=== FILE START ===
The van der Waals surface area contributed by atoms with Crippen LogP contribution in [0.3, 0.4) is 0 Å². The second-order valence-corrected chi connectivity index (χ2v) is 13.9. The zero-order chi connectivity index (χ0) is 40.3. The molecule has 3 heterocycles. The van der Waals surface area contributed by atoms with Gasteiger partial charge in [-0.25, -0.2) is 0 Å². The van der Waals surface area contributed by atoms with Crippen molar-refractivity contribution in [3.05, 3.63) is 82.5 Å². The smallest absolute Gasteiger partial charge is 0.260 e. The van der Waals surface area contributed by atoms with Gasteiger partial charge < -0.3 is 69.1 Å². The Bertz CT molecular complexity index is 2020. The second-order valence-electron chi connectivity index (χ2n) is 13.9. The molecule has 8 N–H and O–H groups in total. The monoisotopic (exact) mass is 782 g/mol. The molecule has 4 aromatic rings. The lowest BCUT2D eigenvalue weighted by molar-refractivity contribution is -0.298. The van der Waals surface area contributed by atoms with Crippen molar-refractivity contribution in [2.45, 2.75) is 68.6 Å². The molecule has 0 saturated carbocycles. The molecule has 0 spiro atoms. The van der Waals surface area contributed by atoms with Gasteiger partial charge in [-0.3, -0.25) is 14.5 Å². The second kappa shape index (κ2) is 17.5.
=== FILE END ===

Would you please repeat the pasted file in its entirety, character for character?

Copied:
The van der Waals surface area contributed by atoms with Crippen LogP contribution in [0.3, 0.4) is 0 Å². The second-order valence-corrected chi connectivity index (χ2v) is 13.9. The zero-order chi connectivity index (χ0) is 40.3. The molecule has 3 heterocycles. The van der Waals surface area contributed by atoms with Gasteiger partial charge in [-0.25, -0.2) is 0 Å². The van der Waals surface area contributed by atoms with Crippen molar-refractivity contribution in [3.05, 3.63) is 82.5 Å². The smallest absolute Gasteiger partial charge is 0.260 e. The van der Waals surface area contributed by atoms with Gasteiger partial charge < -0.3 is 69.1 Å². The Bertz CT molecular complexity index is 2020. The second-order valence-electron chi connectivity index (χ2n) is 13.9. The molecule has 8 N–H and O–H groups in total. The monoisotopic (exact) mass is 782 g/mol. The molecule has 4 aromatic rings. The lowest BCUT2D eigenvalue weighted by molar-refractivity contribution is -0.298. The van der Waals surface area contributed by atoms with Crippen molar-refractivity contribution in [2.45, 2.75) is 68.6 Å². The molecule has 0 saturated carbocycles. The molecule has 0 spiro atoms. The van der Waals surface area contributed by atoms with Gasteiger partial charge in [-0.3, -0.25) is 14.5 Å². The second kappa shape index (κ2) is 17.5.